In an opinion column in The Wall Street Journal in November, former Florida Gov. Jeb Bush (R) encouraged the Republican Party to endorse the constitutional amendment convention movement.
“Republicans should support convening a constitutional convention to pass term limits, a balanced-budget amendment and restraints on the Commerce Clause, which has given the federal government far more regulatory power than the Founders intended,” Bush wrote.
Once 34 states call for an amendments convention, the gathering, consisting of commissioners selected by state lawmakers, would be limited to consideration of amendments requiring the federal government to enact a balanced budget—or whatever other proposal is specified in the call.
Currently, resolutions sponsored by the Balanced Budget Amendment Task Force, a nonprofit organization dedicated to facilitating the proposal and ratification of a balanced budget amendment to the U.S. Constitution, have been approved by lawmakers in 28 states.
Has History of Support
Nick Tomboulides, executive director of U.S. Term Limits, a nonpartisan, nonprofit organization advocating an amendments convention focusing on putting term limits on federal lawmakers, says Bush has long supported constitutional reform.
“Gov. Bush is a longtime supporter of congressional term limits,” Tomboulides said. “As governor, he helped U.S. Term Limits defend Florida’s term limits from attacks by well-heeled special interests. He is a respected voice across the political spectrum who adds tremendous credibility to this campaign.
Bipartisan Support for Term Limits
Tomboulides says term limits are popular with lawmakers from both political parties.
“President-elect Donald Trump and President Obama have also come out for term limits,” Tomboulides said. “Trump has made ‘draining the swamp’ one of his top priorities, headlined by a constitutional amendment for term limits. Obama recently said, ‘Term limits are a really useful thing.'”
Tomboulides says term limits are compatible with the spirit of the nation’s founding.
“Term limits honor the founders’ vision of a citizen legislature by creating regular rotation in office,” Tomboulides said. “When lawmakers are churned on a regular basis, that provides for a check on individual members gaining too much power. Term limits are also the only reliable way to guarantee fresh perspectives and ideas in Congress on a regular basis. This produces a legislature much closer to the people and more willing to listen.”
Abdicating Fiscal Responsibility
Loren Enns, director of state campaigns for the Balanced Budget Amendment Task Force, says Congress has failed to accept fiscal responsibility.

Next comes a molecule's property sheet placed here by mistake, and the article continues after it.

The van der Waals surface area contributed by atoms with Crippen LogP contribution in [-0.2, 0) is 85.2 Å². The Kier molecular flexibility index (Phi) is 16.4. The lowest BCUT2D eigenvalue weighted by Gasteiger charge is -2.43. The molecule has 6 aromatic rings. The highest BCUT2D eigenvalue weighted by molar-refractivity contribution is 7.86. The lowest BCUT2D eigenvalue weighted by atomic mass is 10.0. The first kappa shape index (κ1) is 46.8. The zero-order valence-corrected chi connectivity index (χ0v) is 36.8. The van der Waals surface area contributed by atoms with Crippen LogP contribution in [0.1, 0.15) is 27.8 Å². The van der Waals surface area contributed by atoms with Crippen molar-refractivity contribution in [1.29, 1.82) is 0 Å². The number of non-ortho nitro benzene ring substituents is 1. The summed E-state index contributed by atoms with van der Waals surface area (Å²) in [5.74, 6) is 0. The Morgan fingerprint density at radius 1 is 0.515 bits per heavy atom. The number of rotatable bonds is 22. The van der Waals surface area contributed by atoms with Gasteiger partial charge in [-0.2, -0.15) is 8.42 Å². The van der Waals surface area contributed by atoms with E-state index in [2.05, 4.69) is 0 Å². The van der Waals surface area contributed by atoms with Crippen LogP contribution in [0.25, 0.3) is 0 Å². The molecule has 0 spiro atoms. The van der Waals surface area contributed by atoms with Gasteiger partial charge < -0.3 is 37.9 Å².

“Congress has had 40 years since the Balanced Budget Amendment was made popular by Milton Friedman and Ronald Reagan,” Enns said. “After 40 years, Congress hasn’t been able to do it, and there’s no expectation that they ever will. It has to do with the two-thirds threshold [for Congress to propose an amendment]. Because of the threshold, you simply can’t get enough Democrats to go along with it.”
Enns says many state lawmakers support using an amendments convention to require a federal balanced budget out of a sense of duty to future generations.
“That’s what motivates a lot of state legislators,” Enns said. “They’re now more concerned about the fact that, for the first time in American history, we have a generation that is leaving the next generation—their own children and grandchildren—with a bleaker future. There’s definitely a moral component to this.”
Enns says federal lawmakers of both political parties share the blame for out-of-control spending.
“The scary thing is that Republicans have controlled the House since 2010,” Enns said. “We were at $13 or $14 trillion in debt when they took over.”
According to the federal government’s budget for fiscal year 2018, the gross national debt is over $19.5 trillion, excluding entitlement spending liabilities and debt issued by federal agencies.
“You can’t just blame Obama for that,” Enns said. “Republicans have gone right along with that for six years.”
Enns says the need for reform is urgent.
“We’re between a rock and a hard place,” Enns said. “Congress has proven that it simply won’t cut the budget. They have a built-in trillion-dollar deficit going forward. They’ve averaged about $1.2 trillion [per year] that they’ve borrowed since 2008. It’s systemic. They don’t have the institutional will or ability to overcome what they’ve dug themselves into.”